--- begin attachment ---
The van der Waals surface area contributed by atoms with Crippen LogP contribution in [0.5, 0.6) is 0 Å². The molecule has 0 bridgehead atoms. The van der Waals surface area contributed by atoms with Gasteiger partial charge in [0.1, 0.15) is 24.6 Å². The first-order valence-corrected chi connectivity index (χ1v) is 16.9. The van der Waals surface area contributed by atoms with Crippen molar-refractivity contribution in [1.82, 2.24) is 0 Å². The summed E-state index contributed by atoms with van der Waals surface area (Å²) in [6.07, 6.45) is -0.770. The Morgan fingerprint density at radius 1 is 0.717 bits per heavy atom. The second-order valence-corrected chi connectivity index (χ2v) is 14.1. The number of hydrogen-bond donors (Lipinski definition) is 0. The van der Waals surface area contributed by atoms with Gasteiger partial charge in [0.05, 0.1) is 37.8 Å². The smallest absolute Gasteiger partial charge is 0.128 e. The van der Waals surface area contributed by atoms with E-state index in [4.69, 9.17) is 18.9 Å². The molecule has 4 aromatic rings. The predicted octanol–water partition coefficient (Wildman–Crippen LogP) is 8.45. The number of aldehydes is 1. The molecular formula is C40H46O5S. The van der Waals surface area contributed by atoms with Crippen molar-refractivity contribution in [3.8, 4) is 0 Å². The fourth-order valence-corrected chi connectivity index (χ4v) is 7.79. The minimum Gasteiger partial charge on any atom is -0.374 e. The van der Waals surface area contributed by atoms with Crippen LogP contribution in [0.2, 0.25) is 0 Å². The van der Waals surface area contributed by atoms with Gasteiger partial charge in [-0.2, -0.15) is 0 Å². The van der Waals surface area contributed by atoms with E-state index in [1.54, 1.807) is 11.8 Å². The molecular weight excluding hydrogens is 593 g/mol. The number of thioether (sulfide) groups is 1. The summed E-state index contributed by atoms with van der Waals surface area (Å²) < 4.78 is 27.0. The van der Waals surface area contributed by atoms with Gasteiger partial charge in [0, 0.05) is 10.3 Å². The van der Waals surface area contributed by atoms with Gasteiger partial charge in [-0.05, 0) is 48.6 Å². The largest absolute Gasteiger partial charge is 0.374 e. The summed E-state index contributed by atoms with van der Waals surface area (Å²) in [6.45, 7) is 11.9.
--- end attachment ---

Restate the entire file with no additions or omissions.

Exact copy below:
The van der Waals surface area contributed by atoms with Crippen LogP contribution in [0.5, 0.6) is 0 Å². The molecule has 0 bridgehead atoms. The van der Waals surface area contributed by atoms with Gasteiger partial charge in [0.1, 0.15) is 24.6 Å². The first-order valence-corrected chi connectivity index (χ1v) is 16.9. The van der Waals surface area contributed by atoms with Crippen molar-refractivity contribution in [1.82, 2.24) is 0 Å². The summed E-state index contributed by atoms with van der Waals surface area (Å²) in [6.07, 6.45) is -0.770. The Morgan fingerprint density at radius 1 is 0.717 bits per heavy atom. The second-order valence-corrected chi connectivity index (χ2v) is 14.1. The number of hydrogen-bond donors (Lipinski definition) is 0. The van der Waals surface area contributed by atoms with Gasteiger partial charge in [0.05, 0.1) is 37.8 Å². The smallest absolute Gasteiger partial charge is 0.128 e. The van der Waals surface area contributed by atoms with E-state index in [4.69, 9.17) is 18.9 Å². The molecule has 4 aromatic rings. The predicted octanol–water partition coefficient (Wildman–Crippen LogP) is 8.45. The number of aldehydes is 1. The molecular formula is C40H46O5S. The van der Waals surface area contributed by atoms with Crippen molar-refractivity contribution in [3.8, 4) is 0 Å². The fourth-order valence-corrected chi connectivity index (χ4v) is 7.79. The minimum Gasteiger partial charge on any atom is -0.374 e. The van der Waals surface area contributed by atoms with Crippen LogP contribution in [0.2, 0.25) is 0 Å². The van der Waals surface area contributed by atoms with Gasteiger partial charge in [-0.2, -0.15) is 0 Å². The van der Waals surface area contributed by atoms with E-state index in [1.54, 1.807) is 11.8 Å². The molecular weight excluding hydrogens is 593 g/mol. The number of thioether (sulfide) groups is 1. The summed E-state index contributed by atoms with van der Waals surface area (Å²) < 4.78 is 27.0. The van der Waals surface area contributed by atoms with Gasteiger partial charge in [0, 0.05) is 10.3 Å². The van der Waals surface area contributed by atoms with Gasteiger partial charge in [-0.05, 0) is 48.6 Å². The largest absolute Gasteiger partial charge is 0.374 e. The summed E-state index contributed by atoms with van der Waals surface area (Å²) in [6.45, 7) is 11.9.